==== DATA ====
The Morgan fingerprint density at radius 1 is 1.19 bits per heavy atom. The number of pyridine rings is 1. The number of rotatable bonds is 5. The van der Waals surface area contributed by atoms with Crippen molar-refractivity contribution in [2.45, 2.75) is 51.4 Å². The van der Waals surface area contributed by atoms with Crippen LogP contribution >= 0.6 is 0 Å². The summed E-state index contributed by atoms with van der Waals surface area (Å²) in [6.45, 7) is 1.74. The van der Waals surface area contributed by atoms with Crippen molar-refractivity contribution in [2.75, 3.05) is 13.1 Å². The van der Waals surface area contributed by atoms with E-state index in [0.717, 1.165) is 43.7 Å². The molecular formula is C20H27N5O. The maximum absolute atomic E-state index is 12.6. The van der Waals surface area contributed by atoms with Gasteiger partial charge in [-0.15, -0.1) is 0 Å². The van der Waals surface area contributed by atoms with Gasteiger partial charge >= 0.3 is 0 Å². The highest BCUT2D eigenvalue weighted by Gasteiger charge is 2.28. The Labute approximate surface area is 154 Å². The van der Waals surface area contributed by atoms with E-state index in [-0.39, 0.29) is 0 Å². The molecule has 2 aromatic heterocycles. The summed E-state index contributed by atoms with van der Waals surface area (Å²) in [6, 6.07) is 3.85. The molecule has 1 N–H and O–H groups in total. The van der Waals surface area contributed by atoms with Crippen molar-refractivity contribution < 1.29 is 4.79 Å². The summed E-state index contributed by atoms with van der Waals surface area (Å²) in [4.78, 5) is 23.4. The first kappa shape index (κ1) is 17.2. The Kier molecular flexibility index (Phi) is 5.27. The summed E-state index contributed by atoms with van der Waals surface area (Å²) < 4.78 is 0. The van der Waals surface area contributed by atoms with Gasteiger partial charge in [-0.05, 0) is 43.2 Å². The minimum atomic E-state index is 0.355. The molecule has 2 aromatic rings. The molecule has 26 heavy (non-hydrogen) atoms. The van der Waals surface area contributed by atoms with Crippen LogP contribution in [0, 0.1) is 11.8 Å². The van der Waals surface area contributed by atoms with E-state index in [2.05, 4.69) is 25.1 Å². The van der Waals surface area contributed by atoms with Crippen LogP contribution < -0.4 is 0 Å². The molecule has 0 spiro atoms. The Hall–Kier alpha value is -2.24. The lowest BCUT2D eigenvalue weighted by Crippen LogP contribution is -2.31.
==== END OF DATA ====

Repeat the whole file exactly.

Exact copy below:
The Morgan fingerprint density at radius 1 is 1.19 bits per heavy atom. The number of pyridine rings is 1. The number of rotatable bonds is 5. The van der Waals surface area contributed by atoms with Crippen molar-refractivity contribution in [2.45, 2.75) is 51.4 Å². The van der Waals surface area contributed by atoms with Crippen LogP contribution >= 0.6 is 0 Å². The summed E-state index contributed by atoms with van der Waals surface area (Å²) in [6.45, 7) is 1.74. The van der Waals surface area contributed by atoms with Crippen molar-refractivity contribution in [2.75, 3.05) is 13.1 Å². The van der Waals surface area contributed by atoms with E-state index in [0.717, 1.165) is 43.7 Å². The molecular formula is C20H27N5O. The maximum absolute atomic E-state index is 12.6. The van der Waals surface area contributed by atoms with Gasteiger partial charge in [-0.15, -0.1) is 0 Å². The van der Waals surface area contributed by atoms with Gasteiger partial charge >= 0.3 is 0 Å². The highest BCUT2D eigenvalue weighted by Gasteiger charge is 2.28. The Labute approximate surface area is 154 Å². The van der Waals surface area contributed by atoms with E-state index in [-0.39, 0.29) is 0 Å². The molecule has 2 aromatic heterocycles. The summed E-state index contributed by atoms with van der Waals surface area (Å²) in [6, 6.07) is 3.85. The molecule has 1 N–H and O–H groups in total. The van der Waals surface area contributed by atoms with Crippen molar-refractivity contribution < 1.29 is 4.79 Å². The summed E-state index contributed by atoms with van der Waals surface area (Å²) in [4.78, 5) is 23.4. The first kappa shape index (κ1) is 17.2. The Kier molecular flexibility index (Phi) is 5.27. The summed E-state index contributed by atoms with van der Waals surface area (Å²) < 4.78 is 0. The van der Waals surface area contributed by atoms with Gasteiger partial charge in [-0.05, 0) is 43.2 Å². The minimum atomic E-state index is 0.355. The molecule has 2 aromatic rings. The molecule has 26 heavy (non-hydrogen) atoms. The van der Waals surface area contributed by atoms with Crippen LogP contribution in [0, 0.1) is 11.8 Å². The van der Waals surface area contributed by atoms with E-state index in [2.05, 4.69) is 25.1 Å². The van der Waals surface area contributed by atoms with Crippen LogP contribution < -0.4 is 0 Å². The molecule has 0 spiro atoms. The Hall–Kier alpha value is -2.24. The lowest BCUT2D eigenvalue weighted by Crippen LogP contribution is -2.31.